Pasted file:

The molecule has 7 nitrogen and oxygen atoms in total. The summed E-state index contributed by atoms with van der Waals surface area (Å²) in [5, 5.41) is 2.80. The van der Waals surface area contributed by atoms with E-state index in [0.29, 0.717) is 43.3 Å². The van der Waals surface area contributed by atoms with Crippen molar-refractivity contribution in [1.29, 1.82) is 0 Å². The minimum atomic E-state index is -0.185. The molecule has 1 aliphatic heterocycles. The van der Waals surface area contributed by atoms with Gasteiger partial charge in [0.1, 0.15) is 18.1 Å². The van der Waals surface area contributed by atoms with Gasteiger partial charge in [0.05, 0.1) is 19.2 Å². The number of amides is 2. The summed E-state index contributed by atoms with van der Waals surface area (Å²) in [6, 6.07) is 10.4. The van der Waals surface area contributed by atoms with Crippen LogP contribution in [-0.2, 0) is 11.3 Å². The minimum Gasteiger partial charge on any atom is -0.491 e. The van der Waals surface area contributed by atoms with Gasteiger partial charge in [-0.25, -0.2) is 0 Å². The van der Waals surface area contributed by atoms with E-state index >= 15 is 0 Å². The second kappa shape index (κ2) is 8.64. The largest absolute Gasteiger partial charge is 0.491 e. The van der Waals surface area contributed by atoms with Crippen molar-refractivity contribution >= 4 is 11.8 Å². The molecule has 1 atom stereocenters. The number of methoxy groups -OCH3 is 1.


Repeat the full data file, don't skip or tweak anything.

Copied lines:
The molecule has 7 nitrogen and oxygen atoms in total. The summed E-state index contributed by atoms with van der Waals surface area (Å²) in [5, 5.41) is 2.80. The van der Waals surface area contributed by atoms with E-state index in [0.29, 0.717) is 43.3 Å². The van der Waals surface area contributed by atoms with Crippen molar-refractivity contribution in [1.29, 1.82) is 0 Å². The minimum atomic E-state index is -0.185. The molecule has 1 aliphatic heterocycles. The van der Waals surface area contributed by atoms with Gasteiger partial charge in [0.1, 0.15) is 18.1 Å². The van der Waals surface area contributed by atoms with Gasteiger partial charge in [0.05, 0.1) is 19.2 Å². The number of amides is 2. The summed E-state index contributed by atoms with van der Waals surface area (Å²) in [6, 6.07) is 10.4. The van der Waals surface area contributed by atoms with Crippen LogP contribution in [-0.2, 0) is 11.3 Å². The minimum Gasteiger partial charge on any atom is -0.491 e. The van der Waals surface area contributed by atoms with Gasteiger partial charge in [-0.25, -0.2) is 0 Å². The van der Waals surface area contributed by atoms with E-state index >= 15 is 0 Å². The second kappa shape index (κ2) is 8.64. The largest absolute Gasteiger partial charge is 0.491 e. The van der Waals surface area contributed by atoms with Crippen molar-refractivity contribution >= 4 is 11.8 Å². The molecule has 1 atom stereocenters. The number of methoxy groups -OCH3 is 1.